The highlight of the menu, however, is the arm’s length of small plate appetizers – no less than 30! – that are available. This is the core of the Thali concept: allowing diners to sample a host of different dishes and tastes that are filling and satisfying at a cost-effective value. In this “Indian food tapas-style” category, Chrinomula’s recommendations include Spicy Chicken Kababs, Multi Pepper-Crusted Breast of Duck, Pan-Seared Sole, Large Tandoori Shrimp, Samosa, and Little Buttons of Steamed Lentil and Rice Cakes. On average, these are priced around $8.

Of course, what meal would be complete without dessert? Thali exceeds expectations with a mouth-watering selection of unique offerings like Cardamom Crème Brulee, Caramel Mango Cheesecake and Indian specialties like Dudhi Jamun (fried milk balls in honey syrup) and Shahi Tukra (bread pudding). As complementary beverages, there’s a perky carousel of Lavazza coffee and Masala chai and organic teas, as well as excellent late harvest/dessert wines ranging from a Riesling “Ice Wine” to a Sauternes Chateau Guiraud.

“I have created hundreds of menus in the past. This is my favorite,” said Chirnomula. He also confesses though, “This is a hard kitchen as there is so much food to manage. One table of four that order eight appetizers times 10 tables could mean 80 appetizers to prepare in an hour’s time. We have a fairly sizable cooking and serving staff to accommodate this and our equipment is ample to handle demand as well.”

“Most of my competition is my own creation,” added Chirnomula, delving into his background and experience. “I’ve been involved with the marketing, development, consulting, management or ownership going back to the late 80s in Connecticut. I love marketing and have self-promoted myself for a long time… you can say I’m self-made.”

Born in Hyderabad, in southern India, Chirnomula had a comfortable start. Dad was a doctor, mom was a homemaker. His father wanted Prasad to follow in his footsteps and be a doctor, but Prasad’s dream was to be in the people and food business. “While my dad was looking for medical colleges for me, I was looking at culinary schools.” Prasad had seen his cousins reading big books and getting ready for medical practice and all the years they invested, and felt like half of one’s life is gone before one starts a medical career.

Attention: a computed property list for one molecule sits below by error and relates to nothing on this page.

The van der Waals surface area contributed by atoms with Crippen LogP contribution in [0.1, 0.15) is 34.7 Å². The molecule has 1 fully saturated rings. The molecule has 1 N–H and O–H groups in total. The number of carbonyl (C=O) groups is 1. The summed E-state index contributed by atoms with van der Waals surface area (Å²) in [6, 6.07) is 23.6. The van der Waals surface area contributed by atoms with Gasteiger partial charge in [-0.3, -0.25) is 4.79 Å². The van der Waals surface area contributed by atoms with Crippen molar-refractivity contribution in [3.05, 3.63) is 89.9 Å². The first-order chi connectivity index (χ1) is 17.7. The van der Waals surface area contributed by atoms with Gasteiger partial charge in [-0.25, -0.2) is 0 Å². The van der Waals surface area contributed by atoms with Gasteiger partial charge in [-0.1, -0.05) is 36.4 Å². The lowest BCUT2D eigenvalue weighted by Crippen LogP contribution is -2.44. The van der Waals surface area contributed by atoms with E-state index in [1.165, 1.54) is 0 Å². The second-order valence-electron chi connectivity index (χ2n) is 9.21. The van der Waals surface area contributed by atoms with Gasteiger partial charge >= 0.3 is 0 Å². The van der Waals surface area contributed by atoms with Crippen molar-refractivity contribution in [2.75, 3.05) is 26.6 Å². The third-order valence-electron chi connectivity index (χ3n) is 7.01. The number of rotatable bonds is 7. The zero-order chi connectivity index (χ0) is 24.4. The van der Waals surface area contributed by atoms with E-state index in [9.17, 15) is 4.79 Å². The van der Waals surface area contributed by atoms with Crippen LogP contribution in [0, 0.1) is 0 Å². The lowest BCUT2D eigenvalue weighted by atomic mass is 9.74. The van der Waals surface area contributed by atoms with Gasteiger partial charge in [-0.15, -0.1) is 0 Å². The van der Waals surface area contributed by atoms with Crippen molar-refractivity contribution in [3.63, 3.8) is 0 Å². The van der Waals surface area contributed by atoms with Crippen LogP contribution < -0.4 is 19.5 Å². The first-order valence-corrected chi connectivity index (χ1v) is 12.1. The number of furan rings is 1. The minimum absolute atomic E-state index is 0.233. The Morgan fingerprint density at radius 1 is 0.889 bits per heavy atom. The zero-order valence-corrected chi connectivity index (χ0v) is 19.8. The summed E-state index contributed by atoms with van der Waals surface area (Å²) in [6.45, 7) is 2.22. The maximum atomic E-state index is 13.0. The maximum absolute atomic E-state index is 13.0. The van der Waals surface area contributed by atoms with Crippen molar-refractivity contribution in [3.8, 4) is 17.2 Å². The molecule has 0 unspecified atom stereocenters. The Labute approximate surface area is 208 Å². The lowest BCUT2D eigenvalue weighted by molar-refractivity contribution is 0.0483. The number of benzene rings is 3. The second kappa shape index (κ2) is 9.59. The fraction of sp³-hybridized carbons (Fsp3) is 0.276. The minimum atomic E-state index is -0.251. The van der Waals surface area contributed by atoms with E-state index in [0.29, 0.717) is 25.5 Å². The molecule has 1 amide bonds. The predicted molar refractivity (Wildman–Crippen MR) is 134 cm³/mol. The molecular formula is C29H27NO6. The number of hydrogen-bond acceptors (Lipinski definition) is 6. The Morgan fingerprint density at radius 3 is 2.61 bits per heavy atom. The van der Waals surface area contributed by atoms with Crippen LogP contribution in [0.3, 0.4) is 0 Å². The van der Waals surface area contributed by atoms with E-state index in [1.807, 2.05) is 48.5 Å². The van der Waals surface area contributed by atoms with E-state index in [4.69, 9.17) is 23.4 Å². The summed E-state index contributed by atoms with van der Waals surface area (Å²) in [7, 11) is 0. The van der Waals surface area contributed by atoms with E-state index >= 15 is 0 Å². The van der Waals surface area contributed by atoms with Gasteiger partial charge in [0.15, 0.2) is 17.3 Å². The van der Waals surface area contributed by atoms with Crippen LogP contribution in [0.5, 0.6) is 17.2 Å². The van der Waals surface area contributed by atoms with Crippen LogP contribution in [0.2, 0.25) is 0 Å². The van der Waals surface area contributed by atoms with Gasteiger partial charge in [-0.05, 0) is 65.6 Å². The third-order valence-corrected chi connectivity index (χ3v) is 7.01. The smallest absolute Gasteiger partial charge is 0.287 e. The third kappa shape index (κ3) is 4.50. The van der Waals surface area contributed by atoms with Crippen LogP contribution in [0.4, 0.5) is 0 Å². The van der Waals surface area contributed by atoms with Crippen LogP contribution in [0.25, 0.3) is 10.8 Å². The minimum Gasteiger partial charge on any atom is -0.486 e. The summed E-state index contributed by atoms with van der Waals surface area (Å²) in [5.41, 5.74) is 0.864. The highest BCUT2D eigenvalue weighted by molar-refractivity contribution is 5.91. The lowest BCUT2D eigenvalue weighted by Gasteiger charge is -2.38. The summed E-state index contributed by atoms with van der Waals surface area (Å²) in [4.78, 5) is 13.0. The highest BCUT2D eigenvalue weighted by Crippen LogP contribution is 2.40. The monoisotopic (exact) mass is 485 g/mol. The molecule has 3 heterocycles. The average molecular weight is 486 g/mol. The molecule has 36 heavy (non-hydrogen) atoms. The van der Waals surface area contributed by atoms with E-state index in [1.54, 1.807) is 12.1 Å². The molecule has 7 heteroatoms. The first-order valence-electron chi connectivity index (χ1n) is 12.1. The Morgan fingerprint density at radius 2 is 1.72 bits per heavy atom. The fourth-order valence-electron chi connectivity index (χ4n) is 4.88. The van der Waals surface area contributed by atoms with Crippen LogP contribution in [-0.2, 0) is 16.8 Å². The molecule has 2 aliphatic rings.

Chirnomula was inspired by his mother’s cooking – “It’s just amazing! The best food anywhere, anytime!” – and was determined to pursue his dream. He told his parents, “I’m going into the people/food business and far away from here!” He was 18 at the time. Still, they sent him to a medical entrance school, where he placated them, passing his time and having fun. But then it was on to the Food Craft Institute in Pune, about 300 miles from his home, where he participated in a four-year program, earning a chef and management degree.

Chirnomula went out for training during that span and had the opportunity to work at some of India’s finest hotels – onsite education, offsite practical training. He joined a privately owned Ritz Hotel as a management trainee and, at age 23, after just six months, was promoted to Food & Beverage Director. He had a “great young manager” and asked him what he should do with his life. The man suggested he go to America.